from the group: Gelatin POP

Gelatin POPs

common use: 1885-1910


The majority of gelatin POPs were produced as cabinet cards, a 4.25” x 6.5” paperboard mount format. The process was used extensively for commercial portraiture in the 1890s.

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Image Tone and Deterioration

Undeteriorated gelatin POPs have characteristic reddish-brown to purplish-brown image tones, a product of gold toning. However, most gelatin POPs have undergone some degree of sulfiding, a process initiated by residual sodium thiosulfate (fixer) that causes the image tone to turn greenish to yellowish-brown, accompanied by fading.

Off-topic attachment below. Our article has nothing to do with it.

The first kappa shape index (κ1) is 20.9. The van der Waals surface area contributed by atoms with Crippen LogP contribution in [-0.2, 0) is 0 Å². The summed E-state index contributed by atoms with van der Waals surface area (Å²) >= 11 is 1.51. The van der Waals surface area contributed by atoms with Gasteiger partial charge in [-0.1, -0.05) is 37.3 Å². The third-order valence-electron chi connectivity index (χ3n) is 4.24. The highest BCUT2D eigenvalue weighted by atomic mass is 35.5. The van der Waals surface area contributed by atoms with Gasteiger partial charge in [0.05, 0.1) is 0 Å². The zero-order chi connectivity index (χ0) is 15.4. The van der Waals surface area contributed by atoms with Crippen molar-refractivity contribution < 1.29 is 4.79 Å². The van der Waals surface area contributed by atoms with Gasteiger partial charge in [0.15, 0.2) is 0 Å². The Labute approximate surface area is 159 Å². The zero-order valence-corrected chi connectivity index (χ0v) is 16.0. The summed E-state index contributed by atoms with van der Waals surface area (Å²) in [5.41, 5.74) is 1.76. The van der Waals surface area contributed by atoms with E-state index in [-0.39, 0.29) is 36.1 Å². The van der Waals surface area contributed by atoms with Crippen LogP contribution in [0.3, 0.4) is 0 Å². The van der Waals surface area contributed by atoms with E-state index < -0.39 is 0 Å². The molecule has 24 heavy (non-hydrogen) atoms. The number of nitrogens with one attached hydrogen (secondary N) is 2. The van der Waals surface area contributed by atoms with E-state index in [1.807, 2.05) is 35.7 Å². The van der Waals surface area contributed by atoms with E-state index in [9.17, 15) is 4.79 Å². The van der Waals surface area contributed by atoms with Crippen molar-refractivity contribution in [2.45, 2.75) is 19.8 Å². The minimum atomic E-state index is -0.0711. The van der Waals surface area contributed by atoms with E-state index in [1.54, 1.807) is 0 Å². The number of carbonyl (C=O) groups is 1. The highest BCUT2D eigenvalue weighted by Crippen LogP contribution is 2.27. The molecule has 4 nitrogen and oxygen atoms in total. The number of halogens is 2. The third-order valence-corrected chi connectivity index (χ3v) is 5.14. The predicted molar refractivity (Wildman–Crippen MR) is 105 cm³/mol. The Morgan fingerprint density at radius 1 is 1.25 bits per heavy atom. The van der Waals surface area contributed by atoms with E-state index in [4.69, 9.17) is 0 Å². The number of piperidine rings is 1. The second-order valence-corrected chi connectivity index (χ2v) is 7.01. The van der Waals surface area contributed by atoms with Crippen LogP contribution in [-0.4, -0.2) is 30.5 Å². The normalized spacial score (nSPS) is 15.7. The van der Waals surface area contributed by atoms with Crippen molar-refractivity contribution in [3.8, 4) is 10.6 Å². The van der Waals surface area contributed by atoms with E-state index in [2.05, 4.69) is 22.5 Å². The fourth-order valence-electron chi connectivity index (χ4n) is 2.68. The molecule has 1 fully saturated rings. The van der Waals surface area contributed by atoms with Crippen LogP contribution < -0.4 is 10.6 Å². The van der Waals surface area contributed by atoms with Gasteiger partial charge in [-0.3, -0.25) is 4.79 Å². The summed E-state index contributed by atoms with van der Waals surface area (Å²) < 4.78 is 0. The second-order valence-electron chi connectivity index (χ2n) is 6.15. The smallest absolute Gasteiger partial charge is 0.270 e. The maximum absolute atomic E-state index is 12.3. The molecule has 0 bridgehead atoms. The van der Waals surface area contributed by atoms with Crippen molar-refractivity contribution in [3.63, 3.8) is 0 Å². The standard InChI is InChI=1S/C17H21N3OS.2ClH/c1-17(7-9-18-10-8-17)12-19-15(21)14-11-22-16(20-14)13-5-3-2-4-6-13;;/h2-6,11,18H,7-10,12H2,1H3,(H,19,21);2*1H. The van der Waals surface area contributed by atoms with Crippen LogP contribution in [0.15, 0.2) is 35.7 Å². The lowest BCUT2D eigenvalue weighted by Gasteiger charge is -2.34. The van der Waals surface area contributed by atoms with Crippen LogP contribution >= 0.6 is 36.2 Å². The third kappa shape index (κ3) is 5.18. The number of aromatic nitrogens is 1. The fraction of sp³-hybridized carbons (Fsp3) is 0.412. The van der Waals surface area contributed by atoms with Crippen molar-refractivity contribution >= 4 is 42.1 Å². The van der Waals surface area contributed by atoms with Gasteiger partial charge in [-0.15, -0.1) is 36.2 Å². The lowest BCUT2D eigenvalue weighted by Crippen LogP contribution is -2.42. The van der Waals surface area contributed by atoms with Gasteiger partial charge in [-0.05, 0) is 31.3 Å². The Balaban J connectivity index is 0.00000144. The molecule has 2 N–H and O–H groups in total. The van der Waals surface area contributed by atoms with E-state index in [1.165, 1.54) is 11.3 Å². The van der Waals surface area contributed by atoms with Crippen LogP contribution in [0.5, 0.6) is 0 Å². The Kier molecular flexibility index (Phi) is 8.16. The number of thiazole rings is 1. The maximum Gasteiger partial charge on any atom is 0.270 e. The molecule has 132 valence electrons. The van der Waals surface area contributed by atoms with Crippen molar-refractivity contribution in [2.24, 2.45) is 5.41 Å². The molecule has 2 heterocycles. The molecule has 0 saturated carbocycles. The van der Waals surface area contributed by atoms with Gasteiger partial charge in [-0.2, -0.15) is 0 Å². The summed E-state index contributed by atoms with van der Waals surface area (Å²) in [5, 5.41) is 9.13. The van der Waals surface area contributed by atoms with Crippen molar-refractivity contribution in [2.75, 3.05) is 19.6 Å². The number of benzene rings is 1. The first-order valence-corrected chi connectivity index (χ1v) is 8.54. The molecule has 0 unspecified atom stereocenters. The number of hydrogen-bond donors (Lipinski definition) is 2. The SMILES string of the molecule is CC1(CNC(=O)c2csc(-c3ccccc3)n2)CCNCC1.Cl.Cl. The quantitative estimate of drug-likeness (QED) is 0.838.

(click to enlarge) (click to enlarge)
(click to enlarge) (click to enlarge) (click to enlarge) (click to enlarge)


Layer Structure

Gelatin POPs have a baryta layer between the emulsion and the paper support that acts to obscure paper fibers. Under relatively low magnification one can inspect the surface of a print for the absence of visible paper fibers.

30x Magnification
30x Magnification